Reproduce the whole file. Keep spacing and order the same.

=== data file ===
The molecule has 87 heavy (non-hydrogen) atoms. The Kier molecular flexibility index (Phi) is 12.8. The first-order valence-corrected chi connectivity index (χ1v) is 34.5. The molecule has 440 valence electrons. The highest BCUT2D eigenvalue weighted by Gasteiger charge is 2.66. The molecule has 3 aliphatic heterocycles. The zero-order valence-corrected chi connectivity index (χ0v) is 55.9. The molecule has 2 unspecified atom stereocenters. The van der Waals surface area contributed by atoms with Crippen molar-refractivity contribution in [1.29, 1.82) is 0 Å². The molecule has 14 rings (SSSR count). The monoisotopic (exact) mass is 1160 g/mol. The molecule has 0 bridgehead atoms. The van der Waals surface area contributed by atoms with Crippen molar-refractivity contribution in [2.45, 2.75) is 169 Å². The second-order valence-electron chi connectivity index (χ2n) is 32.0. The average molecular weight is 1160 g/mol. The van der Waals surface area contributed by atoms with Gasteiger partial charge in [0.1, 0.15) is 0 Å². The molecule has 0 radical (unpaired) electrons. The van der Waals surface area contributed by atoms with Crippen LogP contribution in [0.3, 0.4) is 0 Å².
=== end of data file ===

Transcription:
The molecule has 87 heavy (non-hydrogen) atoms. The Kier molecular flexibility index (Phi) is 12.8. The first-order valence-corrected chi connectivity index (χ1v) is 34.5. The molecule has 440 valence electrons. The highest BCUT2D eigenvalue weighted by Gasteiger charge is 2.66. The molecule has 3 aliphatic heterocycles. The zero-order valence-corrected chi connectivity index (χ0v) is 55.9. The molecule has 2 unspecified atom stereocenters. The van der Waals surface area contributed by atoms with Crippen molar-refractivity contribution in [1.29, 1.82) is 0 Å². The molecule has 14 rings (SSSR count). The monoisotopic (exact) mass is 1160 g/mol. The molecule has 0 bridgehead atoms. The van der Waals surface area contributed by atoms with Crippen molar-refractivity contribution in [2.45, 2.75) is 169 Å². The second-order valence-electron chi connectivity index (χ2n) is 32.0. The average molecular weight is 1160 g/mol. The van der Waals surface area contributed by atoms with Gasteiger partial charge in [0.1, 0.15) is 0 Å². The molecule has 0 radical (unpaired) electrons. The van der Waals surface area contributed by atoms with Crippen LogP contribution in [0.3, 0.4) is 0 Å².